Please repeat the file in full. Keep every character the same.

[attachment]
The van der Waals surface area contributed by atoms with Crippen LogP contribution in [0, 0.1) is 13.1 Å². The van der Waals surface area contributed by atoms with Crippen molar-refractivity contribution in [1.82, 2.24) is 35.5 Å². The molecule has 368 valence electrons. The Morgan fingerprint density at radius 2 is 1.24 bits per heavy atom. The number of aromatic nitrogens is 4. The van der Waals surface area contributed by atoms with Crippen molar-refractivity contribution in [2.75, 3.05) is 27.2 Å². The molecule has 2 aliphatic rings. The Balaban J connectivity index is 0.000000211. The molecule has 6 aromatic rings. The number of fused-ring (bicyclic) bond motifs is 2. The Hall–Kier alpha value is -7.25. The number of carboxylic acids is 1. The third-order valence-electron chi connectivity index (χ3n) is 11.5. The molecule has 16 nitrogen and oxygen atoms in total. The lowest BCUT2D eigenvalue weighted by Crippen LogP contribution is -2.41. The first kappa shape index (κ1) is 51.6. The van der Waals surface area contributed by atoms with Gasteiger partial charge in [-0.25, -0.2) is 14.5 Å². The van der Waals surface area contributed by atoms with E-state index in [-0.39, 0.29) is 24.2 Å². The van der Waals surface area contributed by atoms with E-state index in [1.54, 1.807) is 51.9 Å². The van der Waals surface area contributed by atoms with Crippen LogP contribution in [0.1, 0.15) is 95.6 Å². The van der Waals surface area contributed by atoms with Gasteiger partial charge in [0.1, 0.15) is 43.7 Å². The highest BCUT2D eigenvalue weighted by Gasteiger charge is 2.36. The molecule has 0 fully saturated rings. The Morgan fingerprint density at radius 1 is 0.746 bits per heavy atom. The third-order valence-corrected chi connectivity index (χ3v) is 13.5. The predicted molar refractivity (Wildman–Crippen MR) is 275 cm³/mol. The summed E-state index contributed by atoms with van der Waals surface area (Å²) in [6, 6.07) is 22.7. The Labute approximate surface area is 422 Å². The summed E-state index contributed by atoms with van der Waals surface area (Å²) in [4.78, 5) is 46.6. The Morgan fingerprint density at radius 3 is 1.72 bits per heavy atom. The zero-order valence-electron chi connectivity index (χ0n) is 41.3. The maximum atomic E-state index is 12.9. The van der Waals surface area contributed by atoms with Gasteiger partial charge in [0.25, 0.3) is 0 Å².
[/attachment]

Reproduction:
The van der Waals surface area contributed by atoms with Crippen LogP contribution in [0, 0.1) is 13.1 Å². The van der Waals surface area contributed by atoms with Crippen molar-refractivity contribution in [1.82, 2.24) is 35.5 Å². The molecule has 368 valence electrons. The Morgan fingerprint density at radius 2 is 1.24 bits per heavy atom. The number of aromatic nitrogens is 4. The van der Waals surface area contributed by atoms with Crippen molar-refractivity contribution in [2.75, 3.05) is 27.2 Å². The molecule has 2 aliphatic rings. The Balaban J connectivity index is 0.000000211. The molecule has 6 aromatic rings. The number of fused-ring (bicyclic) bond motifs is 2. The Hall–Kier alpha value is -7.25. The number of carboxylic acids is 1. The third-order valence-electron chi connectivity index (χ3n) is 11.5. The molecule has 16 nitrogen and oxygen atoms in total. The lowest BCUT2D eigenvalue weighted by Crippen LogP contribution is -2.41. The first kappa shape index (κ1) is 51.6. The van der Waals surface area contributed by atoms with Gasteiger partial charge in [-0.25, -0.2) is 14.5 Å². The van der Waals surface area contributed by atoms with E-state index in [-0.39, 0.29) is 24.2 Å². The van der Waals surface area contributed by atoms with E-state index in [1.54, 1.807) is 51.9 Å². The van der Waals surface area contributed by atoms with Crippen LogP contribution in [0.1, 0.15) is 95.6 Å². The van der Waals surface area contributed by atoms with Gasteiger partial charge in [0.1, 0.15) is 43.7 Å². The highest BCUT2D eigenvalue weighted by Gasteiger charge is 2.36. The molecule has 0 fully saturated rings. The Morgan fingerprint density at radius 1 is 0.746 bits per heavy atom. The third-order valence-corrected chi connectivity index (χ3v) is 13.5. The predicted molar refractivity (Wildman–Crippen MR) is 275 cm³/mol. The summed E-state index contributed by atoms with van der Waals surface area (Å²) in [6, 6.07) is 22.7. The Labute approximate surface area is 422 Å². The summed E-state index contributed by atoms with van der Waals surface area (Å²) in [4.78, 5) is 46.6. The Morgan fingerprint density at radius 3 is 1.72 bits per heavy atom. The zero-order valence-electron chi connectivity index (χ0n) is 41.3. The maximum atomic E-state index is 12.9. The van der Waals surface area contributed by atoms with Gasteiger partial charge in [0.25, 0.3) is 0 Å².